While the role of Facebook and Twitter in helping elect and celebrate the Wednesday poll victory of U.S. President Barack Obama has once more been emphasised, the newbie social networking site Google+ appears quiet and out of the political equation.
In fact, the site, owned by the largest search engine Google, appears to be too quiet even for Google's own employees.
Proof of the lack of popularity of Google+ in comparison to Facebook and Twitter, besides its membership numbers, is a study by newly launched Web site Google Plus Ghosts which aims to track how active are the social networking site's members on Google+.
The portal found at almost one-third of Google employees have not updated their profiles or posted in Google+ the past month, while one-fifth were inactive for the past three months and one-eighth inactive the past six months.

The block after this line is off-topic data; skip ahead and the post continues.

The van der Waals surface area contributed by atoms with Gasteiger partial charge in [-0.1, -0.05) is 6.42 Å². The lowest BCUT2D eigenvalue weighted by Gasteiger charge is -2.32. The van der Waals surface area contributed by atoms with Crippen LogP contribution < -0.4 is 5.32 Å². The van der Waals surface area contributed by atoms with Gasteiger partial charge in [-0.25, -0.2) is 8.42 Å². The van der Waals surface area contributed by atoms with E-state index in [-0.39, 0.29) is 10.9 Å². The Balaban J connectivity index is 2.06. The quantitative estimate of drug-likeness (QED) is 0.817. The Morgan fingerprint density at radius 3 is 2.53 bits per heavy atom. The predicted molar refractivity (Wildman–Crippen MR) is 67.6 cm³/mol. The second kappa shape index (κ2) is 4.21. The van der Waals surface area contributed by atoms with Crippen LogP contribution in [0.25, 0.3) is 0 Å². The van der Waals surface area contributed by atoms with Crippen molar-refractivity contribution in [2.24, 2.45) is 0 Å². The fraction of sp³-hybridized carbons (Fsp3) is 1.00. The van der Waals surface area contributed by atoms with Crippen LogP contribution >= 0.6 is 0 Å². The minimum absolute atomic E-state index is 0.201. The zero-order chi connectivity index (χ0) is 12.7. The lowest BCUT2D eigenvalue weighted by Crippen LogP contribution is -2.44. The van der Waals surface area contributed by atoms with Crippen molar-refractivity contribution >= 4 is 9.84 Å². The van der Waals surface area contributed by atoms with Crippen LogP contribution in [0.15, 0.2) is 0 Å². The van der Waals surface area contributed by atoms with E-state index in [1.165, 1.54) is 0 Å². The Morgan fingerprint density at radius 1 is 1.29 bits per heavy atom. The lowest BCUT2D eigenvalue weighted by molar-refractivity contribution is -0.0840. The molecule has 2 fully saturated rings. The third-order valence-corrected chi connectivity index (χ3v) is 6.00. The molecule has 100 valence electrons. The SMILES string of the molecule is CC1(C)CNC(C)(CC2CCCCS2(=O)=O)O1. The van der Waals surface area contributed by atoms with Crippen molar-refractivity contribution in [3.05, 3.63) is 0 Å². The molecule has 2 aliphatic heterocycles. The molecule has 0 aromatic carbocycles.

Google Plus Ghosts acknowledged that the basis of their analysis is the public posts of over 2,000 users who indicated on Google+'s profile pages that they are employees of the largest search engine.
A Google+ spokesman pointed out that the new Web site failed to consider the private updates of its employees.
However, Yousaf Sekander, who conceptualized Google Plus Ghosts to track URL sharing, said the analysis is an indicator that even among the search engine's staff, Google+ is not that popular.
"Employee engagement on Google+ is discouragingly low. If Google employees can't even muster enough enthusiasm to log onto their social network every once in a while, what hope is there for ordinary users?" The Sydney Morning Herald quoted Mr Sekander.
Google claims it social networking site has 100 million active monthly users out of the total 400 million members, but several studies question how active Google+ users are in comparison to Facebook members who are seven times more active and Twitter users who are 33 times more active.
There are speculations that given the continuous popularity of Facebook and Twitter, the one-year-old Google+ may go the way of older social networking sites such as Friendster and Multiply whose numbers have significantly been reduced from its millions of members just a few years ago.